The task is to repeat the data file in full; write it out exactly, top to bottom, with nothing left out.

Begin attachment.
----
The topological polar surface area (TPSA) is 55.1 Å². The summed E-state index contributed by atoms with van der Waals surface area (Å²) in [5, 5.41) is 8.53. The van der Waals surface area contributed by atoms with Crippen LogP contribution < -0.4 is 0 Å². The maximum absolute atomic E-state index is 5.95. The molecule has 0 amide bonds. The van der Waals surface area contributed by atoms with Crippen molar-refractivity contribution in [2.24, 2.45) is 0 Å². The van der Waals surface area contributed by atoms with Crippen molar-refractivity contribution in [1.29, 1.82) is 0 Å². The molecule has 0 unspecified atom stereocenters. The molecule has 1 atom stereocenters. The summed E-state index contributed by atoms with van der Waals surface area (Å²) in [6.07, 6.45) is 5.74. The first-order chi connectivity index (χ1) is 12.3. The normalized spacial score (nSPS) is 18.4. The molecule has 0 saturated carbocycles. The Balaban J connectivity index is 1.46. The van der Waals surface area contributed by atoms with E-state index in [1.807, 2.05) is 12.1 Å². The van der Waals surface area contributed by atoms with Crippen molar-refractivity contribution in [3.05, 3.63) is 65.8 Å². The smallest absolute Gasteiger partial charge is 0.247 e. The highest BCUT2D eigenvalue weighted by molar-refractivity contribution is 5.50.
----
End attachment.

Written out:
The topological polar surface area (TPSA) is 55.1 Å². The summed E-state index contributed by atoms with van der Waals surface area (Å²) in [5, 5.41) is 8.53. The van der Waals surface area contributed by atoms with Crippen LogP contribution < -0.4 is 0 Å². The maximum absolute atomic E-state index is 5.95. The molecule has 0 amide bonds. The van der Waals surface area contributed by atoms with Crippen molar-refractivity contribution in [2.24, 2.45) is 0 Å². The van der Waals surface area contributed by atoms with Crippen molar-refractivity contribution in [1.29, 1.82) is 0 Å². The molecule has 0 unspecified atom stereocenters. The molecule has 1 atom stereocenters. The summed E-state index contributed by atoms with van der Waals surface area (Å²) in [6.07, 6.45) is 5.74. The first-order chi connectivity index (χ1) is 12.3. The normalized spacial score (nSPS) is 18.4. The molecule has 0 saturated carbocycles. The Balaban J connectivity index is 1.46. The van der Waals surface area contributed by atoms with E-state index in [1.807, 2.05) is 12.1 Å². The van der Waals surface area contributed by atoms with Crippen molar-refractivity contribution in [3.05, 3.63) is 65.8 Å². The smallest absolute Gasteiger partial charge is 0.247 e. The highest BCUT2D eigenvalue weighted by molar-refractivity contribution is 5.50.